And so it ends. Tomorrow morning, I will rise early, briefly clean my apartment one final time, enjoy a leisurely lunch with Liam and Steve, say goodbye to some friends and students, and take a cab to the airport around two o'clock.
Tomorrow, I'm going home. I almost don't believe it.
I begin typing the tired old sentence "this year has been ..." and I pause, the blank cursor staring at me in dead white space. How does that sentence end again?
There was no way I could have prepared for all I saw and learned and came to understand this past year. I remember being absolutely terrified before I came. I can remember clearly my panicked phone calls to Liam in Canada at the end of July, I can see vividly me arriving at Maryknoll at six in the morning back in August, to a house still asleep, locked out, wondering how I could have fucked up so badly to find myself here?
And now I know just how right my decision has been, because I now know how helpful and informative and amazing and difficult and enjoyable and taxing this year has been. But the only way you can do something like this, this beautiful and painful and wonderful eye-opening metamorphosis, is to jump in. Optimism and good faith and being surrounded by great people of course helps, but before you can even decide on you attitude or see who you'll be working with, you have to be brave enough, smart enough, dumb enough to take the initial leap. And I look back to those moments of doubt (and oh there were many) and just can't explain how glad I am that I followed through.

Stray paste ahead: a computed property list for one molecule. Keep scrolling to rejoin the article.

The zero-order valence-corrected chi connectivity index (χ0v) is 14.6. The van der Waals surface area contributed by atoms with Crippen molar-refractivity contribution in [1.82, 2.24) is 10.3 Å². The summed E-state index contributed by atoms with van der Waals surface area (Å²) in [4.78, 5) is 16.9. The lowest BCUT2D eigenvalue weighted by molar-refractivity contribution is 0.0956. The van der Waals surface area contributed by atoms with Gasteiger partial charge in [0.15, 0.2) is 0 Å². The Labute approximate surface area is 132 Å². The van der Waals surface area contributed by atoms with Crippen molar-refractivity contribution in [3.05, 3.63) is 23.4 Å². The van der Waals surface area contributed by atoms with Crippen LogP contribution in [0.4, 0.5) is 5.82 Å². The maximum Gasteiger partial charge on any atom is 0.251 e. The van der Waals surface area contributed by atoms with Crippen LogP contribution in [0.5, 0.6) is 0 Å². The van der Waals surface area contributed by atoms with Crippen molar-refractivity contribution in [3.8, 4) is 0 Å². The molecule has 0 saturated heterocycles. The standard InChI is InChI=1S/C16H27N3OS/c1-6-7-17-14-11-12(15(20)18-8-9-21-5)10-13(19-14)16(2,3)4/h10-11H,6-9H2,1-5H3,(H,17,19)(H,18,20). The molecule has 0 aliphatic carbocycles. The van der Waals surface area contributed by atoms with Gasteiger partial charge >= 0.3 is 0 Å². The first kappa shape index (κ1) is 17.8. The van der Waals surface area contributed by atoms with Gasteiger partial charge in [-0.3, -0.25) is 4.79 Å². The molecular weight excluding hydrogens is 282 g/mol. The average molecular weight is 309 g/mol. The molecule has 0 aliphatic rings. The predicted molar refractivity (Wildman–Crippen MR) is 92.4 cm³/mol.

So, what have I learned? Well, how much time do you have? Really, a reflection of that kind comes in spurts, as your work your way through the return, as you look at things back home with new eyes. The things you have taught in class have paled in comparison to all that you have learned about yourself, the "things they have taught you," and as cliché as that sounds, it's true. I'll never be able to write coherently about this trip, like real life a discussion would branch into countless digressions, shifting topics. But one thing I think I have learned that I just need to say: you can do this.
It's something I said to myself quite a bit. You can do this, you are well-equipped to handle this situation, and when things get bogged down in bureaucracy or language barriers or just general bullshit, just remember that you can do this. I wanted to go to Cambodia, and beyond booking a flight, I didn't know what the hell I was getting myself into, but that's OK because I can do this. I wanted to get my exams done early so that I could go home at the end of June, and it was a lot of bullshit with the administration and more work in the short term, but I made up my mind and got it all to work because I can do this. Well, Nicki helped a lot with that last one.
So now I want to say it to you, dear reader: you can do this too. There is nothing special about me that allowed me to come here and do what I have done, to see what I have seen. Traveling, seeing the world outside the narrow confines of culture and country, experiencing another culture and way of life; all of these are things you can do too.
And I think they are things you should do. Things you should kick your own ass to do. Retired? Go teach English to poor students in Africa, China, Cambodia, Vietnam. Fresh out of college? Get on the plane, you're ready to go. Working, mid-career? Take a working holiday and see the world so you can better understand our privileged place within it. If you have a degree, you can do this. All you need is the desire.
Well, what was supposed to be a nice little bit of goodbye blogging turned into some retrospective soapboxing. Alas and alack.
It's two in the morning. In twelve hours, I'll be on the the last plane outta town.
I am indescribably happy.